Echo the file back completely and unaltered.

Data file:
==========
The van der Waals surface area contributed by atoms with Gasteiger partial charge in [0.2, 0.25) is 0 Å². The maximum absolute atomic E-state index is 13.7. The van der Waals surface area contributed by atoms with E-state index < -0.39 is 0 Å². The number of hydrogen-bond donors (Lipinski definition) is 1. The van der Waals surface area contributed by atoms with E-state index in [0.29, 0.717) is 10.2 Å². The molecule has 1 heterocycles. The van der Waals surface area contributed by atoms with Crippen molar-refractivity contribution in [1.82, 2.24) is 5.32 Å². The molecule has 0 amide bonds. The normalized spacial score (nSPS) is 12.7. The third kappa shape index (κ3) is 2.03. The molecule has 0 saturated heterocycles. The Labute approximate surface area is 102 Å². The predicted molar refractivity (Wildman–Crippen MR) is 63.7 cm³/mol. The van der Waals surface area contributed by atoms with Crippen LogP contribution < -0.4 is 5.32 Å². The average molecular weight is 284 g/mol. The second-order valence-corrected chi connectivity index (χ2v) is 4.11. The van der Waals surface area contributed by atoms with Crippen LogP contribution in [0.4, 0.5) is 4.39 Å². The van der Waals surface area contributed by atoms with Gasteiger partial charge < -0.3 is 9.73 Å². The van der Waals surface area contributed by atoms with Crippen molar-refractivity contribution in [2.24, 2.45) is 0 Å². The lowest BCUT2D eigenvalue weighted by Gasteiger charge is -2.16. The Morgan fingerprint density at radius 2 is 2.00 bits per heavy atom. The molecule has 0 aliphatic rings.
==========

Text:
The van der Waals surface area contributed by atoms with Gasteiger partial charge in [0.2, 0.25) is 0 Å². The maximum absolute atomic E-state index is 13.7. The van der Waals surface area contributed by atoms with E-state index < -0.39 is 0 Å². The number of hydrogen-bond donors (Lipinski definition) is 1. The van der Waals surface area contributed by atoms with E-state index in [0.29, 0.717) is 10.2 Å². The molecule has 1 heterocycles. The van der Waals surface area contributed by atoms with Crippen molar-refractivity contribution in [1.82, 2.24) is 5.32 Å². The molecule has 0 amide bonds. The normalized spacial score (nSPS) is 12.7. The third kappa shape index (κ3) is 2.03. The molecule has 0 saturated heterocycles. The Labute approximate surface area is 102 Å². The predicted molar refractivity (Wildman–Crippen MR) is 63.7 cm³/mol. The van der Waals surface area contributed by atoms with Crippen LogP contribution < -0.4 is 5.32 Å². The average molecular weight is 284 g/mol. The second-order valence-corrected chi connectivity index (χ2v) is 4.11. The van der Waals surface area contributed by atoms with Crippen LogP contribution in [0.4, 0.5) is 4.39 Å². The van der Waals surface area contributed by atoms with Gasteiger partial charge < -0.3 is 9.73 Å². The van der Waals surface area contributed by atoms with Crippen molar-refractivity contribution in [2.24, 2.45) is 0 Å². The lowest BCUT2D eigenvalue weighted by Gasteiger charge is -2.16. The Morgan fingerprint density at radius 2 is 2.00 bits per heavy atom. The molecule has 0 aliphatic rings.